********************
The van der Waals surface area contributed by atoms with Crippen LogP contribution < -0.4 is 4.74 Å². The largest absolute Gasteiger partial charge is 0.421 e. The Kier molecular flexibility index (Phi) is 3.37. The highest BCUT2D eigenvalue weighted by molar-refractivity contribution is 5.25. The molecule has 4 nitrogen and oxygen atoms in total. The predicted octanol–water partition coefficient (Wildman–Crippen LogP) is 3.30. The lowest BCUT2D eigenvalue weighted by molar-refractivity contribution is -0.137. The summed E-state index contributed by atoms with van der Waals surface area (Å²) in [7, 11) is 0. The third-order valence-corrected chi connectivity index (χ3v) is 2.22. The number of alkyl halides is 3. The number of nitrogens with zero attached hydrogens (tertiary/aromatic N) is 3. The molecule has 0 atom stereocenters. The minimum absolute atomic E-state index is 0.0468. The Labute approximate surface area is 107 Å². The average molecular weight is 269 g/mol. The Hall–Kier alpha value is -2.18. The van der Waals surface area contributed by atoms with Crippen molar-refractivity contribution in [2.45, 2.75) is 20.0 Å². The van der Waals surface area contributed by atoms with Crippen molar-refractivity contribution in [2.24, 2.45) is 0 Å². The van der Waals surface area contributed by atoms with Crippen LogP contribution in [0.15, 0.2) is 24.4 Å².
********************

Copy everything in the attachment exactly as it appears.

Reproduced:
The van der Waals surface area contributed by atoms with Crippen LogP contribution < -0.4 is 4.74 Å². The largest absolute Gasteiger partial charge is 0.421 e. The Kier molecular flexibility index (Phi) is 3.37. The highest BCUT2D eigenvalue weighted by molar-refractivity contribution is 5.25. The molecule has 4 nitrogen and oxygen atoms in total. The predicted octanol–water partition coefficient (Wildman–Crippen LogP) is 3.30. The lowest BCUT2D eigenvalue weighted by molar-refractivity contribution is -0.137. The summed E-state index contributed by atoms with van der Waals surface area (Å²) in [7, 11) is 0. The third-order valence-corrected chi connectivity index (χ3v) is 2.22. The number of alkyl halides is 3. The number of nitrogens with zero attached hydrogens (tertiary/aromatic N) is 3. The molecule has 0 atom stereocenters. The minimum absolute atomic E-state index is 0.0468. The Labute approximate surface area is 107 Å². The average molecular weight is 269 g/mol. The Hall–Kier alpha value is -2.18. The van der Waals surface area contributed by atoms with Crippen molar-refractivity contribution in [2.45, 2.75) is 20.0 Å². The van der Waals surface area contributed by atoms with Crippen molar-refractivity contribution in [2.24, 2.45) is 0 Å². The van der Waals surface area contributed by atoms with Crippen LogP contribution in [0.15, 0.2) is 24.4 Å².